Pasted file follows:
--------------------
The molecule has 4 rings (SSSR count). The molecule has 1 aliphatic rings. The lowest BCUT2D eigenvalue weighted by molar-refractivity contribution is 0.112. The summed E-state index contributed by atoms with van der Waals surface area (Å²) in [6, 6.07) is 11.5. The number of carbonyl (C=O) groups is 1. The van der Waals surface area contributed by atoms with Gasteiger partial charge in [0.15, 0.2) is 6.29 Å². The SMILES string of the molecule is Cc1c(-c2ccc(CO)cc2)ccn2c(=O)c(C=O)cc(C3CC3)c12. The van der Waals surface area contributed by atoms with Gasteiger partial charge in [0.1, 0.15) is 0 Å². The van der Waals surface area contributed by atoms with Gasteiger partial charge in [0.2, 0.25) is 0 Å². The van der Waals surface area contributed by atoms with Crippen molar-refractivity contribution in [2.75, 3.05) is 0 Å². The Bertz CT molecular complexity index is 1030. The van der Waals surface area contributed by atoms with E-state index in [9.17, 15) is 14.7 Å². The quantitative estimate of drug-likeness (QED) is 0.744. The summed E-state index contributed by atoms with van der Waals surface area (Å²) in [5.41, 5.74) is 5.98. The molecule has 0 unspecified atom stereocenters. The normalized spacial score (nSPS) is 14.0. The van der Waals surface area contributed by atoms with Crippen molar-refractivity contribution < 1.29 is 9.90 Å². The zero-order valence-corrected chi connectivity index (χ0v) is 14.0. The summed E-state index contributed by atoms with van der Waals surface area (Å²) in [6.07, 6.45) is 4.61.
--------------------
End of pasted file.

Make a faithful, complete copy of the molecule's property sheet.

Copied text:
The molecule has 4 rings (SSSR count). The molecule has 1 aliphatic rings. The lowest BCUT2D eigenvalue weighted by molar-refractivity contribution is 0.112. The summed E-state index contributed by atoms with van der Waals surface area (Å²) in [6, 6.07) is 11.5. The number of carbonyl (C=O) groups is 1. The van der Waals surface area contributed by atoms with Gasteiger partial charge in [0.15, 0.2) is 6.29 Å². The SMILES string of the molecule is Cc1c(-c2ccc(CO)cc2)ccn2c(=O)c(C=O)cc(C3CC3)c12. The van der Waals surface area contributed by atoms with Gasteiger partial charge in [0.1, 0.15) is 0 Å². The van der Waals surface area contributed by atoms with Gasteiger partial charge in [0.2, 0.25) is 0 Å². The van der Waals surface area contributed by atoms with Crippen molar-refractivity contribution in [2.75, 3.05) is 0 Å². The Bertz CT molecular complexity index is 1030. The van der Waals surface area contributed by atoms with E-state index in [9.17, 15) is 14.7 Å². The quantitative estimate of drug-likeness (QED) is 0.744. The summed E-state index contributed by atoms with van der Waals surface area (Å²) in [5.41, 5.74) is 5.98. The molecule has 0 unspecified atom stereocenters. The normalized spacial score (nSPS) is 14.0. The van der Waals surface area contributed by atoms with Crippen molar-refractivity contribution < 1.29 is 9.90 Å². The zero-order valence-corrected chi connectivity index (χ0v) is 14.0. The summed E-state index contributed by atoms with van der Waals surface area (Å²) in [6.07, 6.45) is 4.61.